FUNCTIONS:   Function of Climax A climax, when used as a plot device, helps readers understand the significance of the rising action earlier to the point in the plot where the conflict reaches its...

This week we talked about Syntactical SDs and EMs, namely, climax, anticlimax, antithesis, attachment, asyndeton, polysyndeton, break-in-the-narrative, chiasmus, detachment, ellipsis, enumeration, litotes, parallel constructions, question-in-the-narrative, represented speech, rhetorical question, suspense, inversion, repetition.

so, there are some functions of them:


Function of Climax

A climax, when used as a plot device, helps readers understand the significance of the rising action earlier to the point in the plot where the conflict reaches its peak. The Climax of the story makes readers mentally prepared for the resolution of the conflict. Hence, climax is important to the plot structure of a story. Moreover, climax is used as a stylistic device or a figure of speech to render balance and brevity to speech or writing. Being properly employed, it qualifies itself as a powerful tool that can instantly capture the undivided attention of listeners and readers alike. Hence, its importance cannot be underestimated.


Function of Anti-Climax

Generally ludicrous or comic effect is produced by anti-climax. When employed intentionally, it devalues the subject. Therefore, it is frequently used for satirical and humorous composition in literature and movies. However, sometimes it is used unintentionally – then it is known as bathos.


Function of Asyndeton

Asyndeton helps in speeding up the rhythm of words. Mostly this technique is employed in speech but can be used in written works too. It helps in attracting the readers to collaborate with the writers, since it suggests that words, phrases and sentences are incomplete and the readers would have to do some work to deduce meanings. This version creates immediate impact and the readers are attuned to what the author is trying to convey.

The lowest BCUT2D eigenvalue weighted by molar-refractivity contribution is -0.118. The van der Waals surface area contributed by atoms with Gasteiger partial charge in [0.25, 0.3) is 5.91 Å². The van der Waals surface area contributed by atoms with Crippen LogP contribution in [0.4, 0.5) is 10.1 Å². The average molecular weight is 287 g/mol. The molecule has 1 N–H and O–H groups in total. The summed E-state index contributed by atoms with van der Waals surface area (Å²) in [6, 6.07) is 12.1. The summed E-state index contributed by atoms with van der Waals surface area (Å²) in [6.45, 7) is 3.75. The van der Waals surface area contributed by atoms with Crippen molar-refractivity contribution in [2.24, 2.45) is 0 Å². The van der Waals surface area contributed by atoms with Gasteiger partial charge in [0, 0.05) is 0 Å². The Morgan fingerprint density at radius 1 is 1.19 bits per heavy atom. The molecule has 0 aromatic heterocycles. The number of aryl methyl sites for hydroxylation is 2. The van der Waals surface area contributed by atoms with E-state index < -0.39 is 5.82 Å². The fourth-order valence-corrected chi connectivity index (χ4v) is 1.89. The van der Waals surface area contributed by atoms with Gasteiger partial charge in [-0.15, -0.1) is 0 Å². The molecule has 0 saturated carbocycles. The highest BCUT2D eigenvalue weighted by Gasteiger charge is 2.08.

Asyndeton are applied often intentionally in order to give a unique emphasis to the text, thereby drawing the attention of readers towards a particular idea the author wants to convey.


Function of Polysyndeton

Polysyndeton performs several functions. Not only does it join words, phrases and clauses and thus brings continuity in a sentence, but it acts also as a stylistic device, brings rhythm to the text with the repetition of conjunctions in quick succession. It is also employed as a tool to lay emphasis to the ideas the conjunctions connect.


Function of Aposiopesis (Break-in-the-narrative)

The purpose of using aposiopesis is to create dramatic or comic effects. The writers or speakers use it whenever they want to express ideas which are too overwhelming to finish. Several playwrights use this technique to make the dialogues seem sincere and realistic. But the most effective use of aposiopesis is seen when the readers successfully figure out the missing thoughts that the writer has left unfinished.


Function of Chiasmus

As the above discussion reveals, chiasmus is a unique rhetorical device which is employed by writers to create a special artistic effect in order to lay emphasis on what they want to communicate. Richard A. Lanham in his treatise, Analyzing Prose, puts forward his interesting point of view about chiasmus in the following words:

“By keeping the phrase but inverting its meaning we use our opponent’s own power to overcome him, just as a judo expert does. So a scholar remarked of another’s theory, ‘Cannon entertains that theory because that theory entertains Cannon.’ The pun on ‘entertain’ complicates the chiasmus here, but the judo still prevails–Cannon is playing with the power of his own mind rather than figuring out the secrets of the universe.”